Under Zn deficiency, inhibition of growth, leaf bronzing, and necrosis were observed for both cultivars - tolerant Norlin and sensitive Mogilevsky. Under pH = 7.5, the same symptoms were much more pronounced, especially in sensitive cultivar Mogilevsky. Effects of both stresses were similar to the effects of pH = 7.5 only. Visualization of expression profiles using MDS plot (Fig. 2), volcano plots (Fig. 3), and heatmaps (Additional file 15) also showed that pH level contribution was more pronounced compared to Zn content. It is known that Zn deficiency can be associated with immobilization of Zn in low available for plant form caused by high soil pH [55,56,57]. In flax, Zn deficiency had less negative effects on plants, while the increase in pH level results in crucial damages of plants that indicates greater sensitivity of flax to non-optimal soil acidity.
Some similar trends in expression alterations were revealed in examined flax cultivars under the studied stresses. Upregulation of genes encoding metal transporters (ZIP1, ZIP10, NRAMP5, YSL3) was identified under Zn deficiency, pH = 7.5, and both stresses simultaneously in Norlin and Mogilevsky (Additional files 2, 3, 4, 5, 6, and 7). It is known that particular nutrients, including Zn, are less available for plants at neutral and alkaline soils compared to acidic ones [58,59,60,61]. Induction of metal transporters, including ZIP, YSL, and NRAMP, under essential metal deficiency was revealed in a number of plant species [22, 62,63,64]. We observed upregulation of metal transporters in flax under Zn deficiency and unfavorable pH for the first time and it can be assumed that in this way flax plants compensate the effects of low availability of Zn. Overexpression of peroxidase-encoding genes was identified under pH = 7.5 in both cultivars. Peroxidases are antioxidant enzymes, which role in plant stress response is well known [65,66,67]. Induction of peroxidases in flax plants under unfavorable pH is probably associated with oxidative stress and contributes to detoxification of ROS. Genes with distinct expression changes between examined tolerant and sensitive genotypes were identified. Photosynthesis-related GO terms were overrepresented in top lists of 50/100 upregulated under Zn deficiency genes only in tolerant cultivar Norlin. Zn is an essential element of many proteins, which are involved in numerous biochemical processes [22, 55, 68,69,70]. It was shown that Zn deficiency results in depression of photosynthesis [71,72,73,74,75]. In flax cultivar Norlin, we revealed the induction of several photosynthesis-related genes under "Zn-" conditions and, possibly in this way, the tolerant genotype overcomes unfavorable effects of Zn deficiency.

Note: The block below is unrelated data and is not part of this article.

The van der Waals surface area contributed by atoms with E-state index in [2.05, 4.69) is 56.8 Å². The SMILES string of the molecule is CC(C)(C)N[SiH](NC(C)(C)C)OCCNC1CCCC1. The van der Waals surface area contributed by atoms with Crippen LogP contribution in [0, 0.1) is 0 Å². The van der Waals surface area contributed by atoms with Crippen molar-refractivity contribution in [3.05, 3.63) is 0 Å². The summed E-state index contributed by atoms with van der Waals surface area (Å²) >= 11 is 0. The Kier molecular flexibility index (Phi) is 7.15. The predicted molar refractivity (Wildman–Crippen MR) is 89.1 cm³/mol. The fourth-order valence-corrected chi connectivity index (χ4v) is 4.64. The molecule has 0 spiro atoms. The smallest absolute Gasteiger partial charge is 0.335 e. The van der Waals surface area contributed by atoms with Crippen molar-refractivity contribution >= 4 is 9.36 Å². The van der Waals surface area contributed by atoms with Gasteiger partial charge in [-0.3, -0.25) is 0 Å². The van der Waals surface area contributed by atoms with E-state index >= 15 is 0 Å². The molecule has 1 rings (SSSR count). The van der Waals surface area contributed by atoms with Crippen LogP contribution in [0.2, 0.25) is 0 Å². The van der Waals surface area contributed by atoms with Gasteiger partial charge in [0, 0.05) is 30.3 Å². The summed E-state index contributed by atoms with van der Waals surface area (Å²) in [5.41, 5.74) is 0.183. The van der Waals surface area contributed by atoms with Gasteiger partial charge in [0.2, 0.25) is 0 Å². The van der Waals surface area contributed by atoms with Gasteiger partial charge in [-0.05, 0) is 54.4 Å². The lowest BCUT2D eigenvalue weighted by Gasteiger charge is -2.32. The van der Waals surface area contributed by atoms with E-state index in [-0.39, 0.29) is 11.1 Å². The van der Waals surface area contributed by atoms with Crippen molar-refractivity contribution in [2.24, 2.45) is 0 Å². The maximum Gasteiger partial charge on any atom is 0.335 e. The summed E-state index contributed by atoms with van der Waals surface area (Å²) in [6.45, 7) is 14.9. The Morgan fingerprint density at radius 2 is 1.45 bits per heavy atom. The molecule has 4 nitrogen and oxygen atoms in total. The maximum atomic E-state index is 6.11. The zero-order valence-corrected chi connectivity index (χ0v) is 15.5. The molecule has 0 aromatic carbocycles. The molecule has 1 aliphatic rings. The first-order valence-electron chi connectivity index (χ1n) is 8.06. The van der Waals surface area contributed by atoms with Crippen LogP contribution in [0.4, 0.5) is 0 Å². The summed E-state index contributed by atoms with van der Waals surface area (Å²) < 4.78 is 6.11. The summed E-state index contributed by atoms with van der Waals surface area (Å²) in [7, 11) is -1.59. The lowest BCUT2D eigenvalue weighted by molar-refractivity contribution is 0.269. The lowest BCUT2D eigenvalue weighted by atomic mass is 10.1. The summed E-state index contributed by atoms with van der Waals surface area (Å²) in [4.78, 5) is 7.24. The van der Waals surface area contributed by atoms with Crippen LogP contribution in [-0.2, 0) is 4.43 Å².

It should be noted that tolerant and sensitive cultivars had diverse expression profiles both in control and stress conditions (Fig. 4 and Additional file 15). Therefore, greater tolerance of Norlin cultivar to physiological depression could be associated not only with induction of some genes in response to stress but with constitutive expression of particular genes, which make it more adaptive to the stress.
Thus, expression analysis of genes, which are expressed in flax plants under control conditions and unfavorable pH/Zn deficiency, allowed us to reveal processes that are most affected by the studied stresses. Moreover, identified differences in gene expression between tolerant and sensitive genotypes contribute to the understanding of flax tolerance mechanisms to edaphic stresses.
We studied the response of flax cultivars with diverse tolerance to unfavorable pH and Zn deficiency using transcriptome sequencing. Under non-optimal pH compared to Zn deficiency, stronger inhibition of plant growth and greater gene expression alterations were revealed for both cultivars. The identified differentially expressed genes are involved in various processes, including ion transport, cell wall biogenesis, oxidoreductase activity, and photosynthesis, and could play an important role in flax response to the studied stresses. Moreover, genes with distinct expression changes between examined tolerant and sensitive genotypes were revealed. These genes could be involved in the mechanisms of flax tolerance to non-optimal soil acidity and/or Zn deficiency.
- Blast name:
gene name of top BLAST hit(s)
- Blast species:
organism to which top BLAST hit(s) belongs
- Blast symbol:
gene symbol of top BLAST hit(s)
adjusted LRT p-value
- Gene ID:
gene identifier (generated by Trinity)
- Gene Ontology:
Gene Ontology annotation of the top BLAST hit
- KEGG A.Thaliana:
KEGG gene/protein identifier (Arabidopsis thaliana) of the top BLAST hit
- KEGG Orthology:
KEGG BRITE gene/protein identifier (pan-organismal) of the top BLAST hit
binary logarithm of read counts per million (CPM), average across all the samples